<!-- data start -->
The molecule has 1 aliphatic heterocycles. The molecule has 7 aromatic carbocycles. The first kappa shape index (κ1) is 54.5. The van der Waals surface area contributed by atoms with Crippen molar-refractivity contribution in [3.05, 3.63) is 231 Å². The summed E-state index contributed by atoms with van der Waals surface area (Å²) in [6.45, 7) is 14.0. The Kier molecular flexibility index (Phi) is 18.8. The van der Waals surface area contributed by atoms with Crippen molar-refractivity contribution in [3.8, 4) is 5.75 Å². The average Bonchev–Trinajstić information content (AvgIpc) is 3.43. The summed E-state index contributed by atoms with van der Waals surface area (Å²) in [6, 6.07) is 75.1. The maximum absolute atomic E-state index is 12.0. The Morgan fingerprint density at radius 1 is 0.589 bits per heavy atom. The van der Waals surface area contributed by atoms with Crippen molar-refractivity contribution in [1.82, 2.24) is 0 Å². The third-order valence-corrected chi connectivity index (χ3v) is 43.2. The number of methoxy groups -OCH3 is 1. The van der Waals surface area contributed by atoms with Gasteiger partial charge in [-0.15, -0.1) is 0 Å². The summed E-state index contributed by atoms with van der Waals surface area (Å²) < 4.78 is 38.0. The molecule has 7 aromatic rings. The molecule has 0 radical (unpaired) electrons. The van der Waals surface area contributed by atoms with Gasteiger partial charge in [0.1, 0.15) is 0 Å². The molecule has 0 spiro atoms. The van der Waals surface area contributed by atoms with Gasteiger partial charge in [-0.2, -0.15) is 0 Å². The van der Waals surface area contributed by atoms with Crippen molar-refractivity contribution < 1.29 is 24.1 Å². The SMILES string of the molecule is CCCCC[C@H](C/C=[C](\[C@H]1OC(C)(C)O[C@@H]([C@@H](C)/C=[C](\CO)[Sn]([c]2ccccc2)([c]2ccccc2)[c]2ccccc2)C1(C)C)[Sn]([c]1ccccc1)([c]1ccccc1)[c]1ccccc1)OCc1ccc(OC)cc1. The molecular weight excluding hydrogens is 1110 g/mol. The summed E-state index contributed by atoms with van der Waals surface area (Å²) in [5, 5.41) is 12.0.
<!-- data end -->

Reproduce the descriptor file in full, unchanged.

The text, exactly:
The molecule has 1 aliphatic heterocycles. The molecule has 7 aromatic carbocycles. The first kappa shape index (κ1) is 54.5. The van der Waals surface area contributed by atoms with Crippen molar-refractivity contribution in [3.05, 3.63) is 231 Å². The summed E-state index contributed by atoms with van der Waals surface area (Å²) in [6.45, 7) is 14.0. The Kier molecular flexibility index (Phi) is 18.8. The van der Waals surface area contributed by atoms with Crippen molar-refractivity contribution in [3.8, 4) is 5.75 Å². The average Bonchev–Trinajstić information content (AvgIpc) is 3.43. The summed E-state index contributed by atoms with van der Waals surface area (Å²) in [6, 6.07) is 75.1. The maximum absolute atomic E-state index is 12.0. The Morgan fingerprint density at radius 1 is 0.589 bits per heavy atom. The van der Waals surface area contributed by atoms with Crippen molar-refractivity contribution in [1.82, 2.24) is 0 Å². The third-order valence-corrected chi connectivity index (χ3v) is 43.2. The number of methoxy groups -OCH3 is 1. The van der Waals surface area contributed by atoms with Gasteiger partial charge in [-0.15, -0.1) is 0 Å². The summed E-state index contributed by atoms with van der Waals surface area (Å²) < 4.78 is 38.0. The molecule has 7 aromatic rings. The molecule has 0 radical (unpaired) electrons. The van der Waals surface area contributed by atoms with Gasteiger partial charge in [0.1, 0.15) is 0 Å². The molecule has 0 spiro atoms. The van der Waals surface area contributed by atoms with Gasteiger partial charge in [-0.2, -0.15) is 0 Å². The van der Waals surface area contributed by atoms with Crippen molar-refractivity contribution < 1.29 is 24.1 Å². The SMILES string of the molecule is CCCCC[C@H](C/C=[C](\[C@H]1OC(C)(C)O[C@@H]([C@@H](C)/C=[C](\CO)[Sn]([c]2ccccc2)([c]2ccccc2)[c]2ccccc2)C1(C)C)[Sn]([c]1ccccc1)([c]1ccccc1)[c]1ccccc1)OCc1ccc(OC)cc1. The molecular weight excluding hydrogens is 1110 g/mol. The summed E-state index contributed by atoms with van der Waals surface area (Å²) in [5, 5.41) is 12.0.